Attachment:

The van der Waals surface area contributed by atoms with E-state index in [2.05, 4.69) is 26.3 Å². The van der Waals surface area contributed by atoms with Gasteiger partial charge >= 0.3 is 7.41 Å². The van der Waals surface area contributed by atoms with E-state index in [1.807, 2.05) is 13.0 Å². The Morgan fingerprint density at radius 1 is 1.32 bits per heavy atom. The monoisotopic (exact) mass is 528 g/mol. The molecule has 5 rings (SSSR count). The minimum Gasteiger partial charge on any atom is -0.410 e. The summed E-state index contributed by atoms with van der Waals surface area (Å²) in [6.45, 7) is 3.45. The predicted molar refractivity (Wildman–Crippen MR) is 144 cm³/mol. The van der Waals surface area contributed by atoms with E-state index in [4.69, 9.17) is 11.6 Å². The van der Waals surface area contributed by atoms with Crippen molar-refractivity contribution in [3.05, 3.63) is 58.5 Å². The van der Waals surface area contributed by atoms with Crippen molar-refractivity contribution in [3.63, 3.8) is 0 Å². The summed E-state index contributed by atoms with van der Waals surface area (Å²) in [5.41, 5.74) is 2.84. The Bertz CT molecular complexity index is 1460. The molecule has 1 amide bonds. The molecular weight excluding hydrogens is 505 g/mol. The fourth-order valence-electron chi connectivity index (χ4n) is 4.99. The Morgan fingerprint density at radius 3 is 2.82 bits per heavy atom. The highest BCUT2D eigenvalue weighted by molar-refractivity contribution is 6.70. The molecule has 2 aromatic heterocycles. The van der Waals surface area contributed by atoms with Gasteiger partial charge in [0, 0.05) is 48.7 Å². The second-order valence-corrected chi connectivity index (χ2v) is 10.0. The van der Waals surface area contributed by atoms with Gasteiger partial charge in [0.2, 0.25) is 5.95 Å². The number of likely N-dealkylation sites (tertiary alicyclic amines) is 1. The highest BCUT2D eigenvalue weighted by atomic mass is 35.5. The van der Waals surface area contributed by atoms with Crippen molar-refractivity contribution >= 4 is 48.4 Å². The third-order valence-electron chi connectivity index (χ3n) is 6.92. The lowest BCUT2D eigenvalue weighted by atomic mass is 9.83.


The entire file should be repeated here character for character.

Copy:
The van der Waals surface area contributed by atoms with E-state index in [2.05, 4.69) is 26.3 Å². The van der Waals surface area contributed by atoms with Gasteiger partial charge >= 0.3 is 7.41 Å². The van der Waals surface area contributed by atoms with E-state index in [1.807, 2.05) is 13.0 Å². The Morgan fingerprint density at radius 1 is 1.32 bits per heavy atom. The monoisotopic (exact) mass is 528 g/mol. The molecule has 5 rings (SSSR count). The minimum Gasteiger partial charge on any atom is -0.410 e. The summed E-state index contributed by atoms with van der Waals surface area (Å²) in [6.45, 7) is 3.45. The predicted molar refractivity (Wildman–Crippen MR) is 144 cm³/mol. The van der Waals surface area contributed by atoms with E-state index in [4.69, 9.17) is 11.6 Å². The van der Waals surface area contributed by atoms with Crippen molar-refractivity contribution in [3.05, 3.63) is 58.5 Å². The van der Waals surface area contributed by atoms with Crippen molar-refractivity contribution in [3.63, 3.8) is 0 Å². The summed E-state index contributed by atoms with van der Waals surface area (Å²) in [5.41, 5.74) is 2.84. The Bertz CT molecular complexity index is 1460. The molecule has 1 amide bonds. The molecular weight excluding hydrogens is 505 g/mol. The fourth-order valence-electron chi connectivity index (χ4n) is 4.99. The Morgan fingerprint density at radius 3 is 2.82 bits per heavy atom. The highest BCUT2D eigenvalue weighted by molar-refractivity contribution is 6.70. The molecule has 2 aromatic heterocycles. The van der Waals surface area contributed by atoms with Gasteiger partial charge in [0, 0.05) is 48.7 Å². The second-order valence-corrected chi connectivity index (χ2v) is 10.0. The van der Waals surface area contributed by atoms with Gasteiger partial charge in [0.2, 0.25) is 5.95 Å². The number of likely N-dealkylation sites (tertiary alicyclic amines) is 1. The highest BCUT2D eigenvalue weighted by atomic mass is 35.5. The van der Waals surface area contributed by atoms with Crippen molar-refractivity contribution >= 4 is 48.4 Å². The third-order valence-electron chi connectivity index (χ3n) is 6.92. The lowest BCUT2D eigenvalue weighted by atomic mass is 9.83.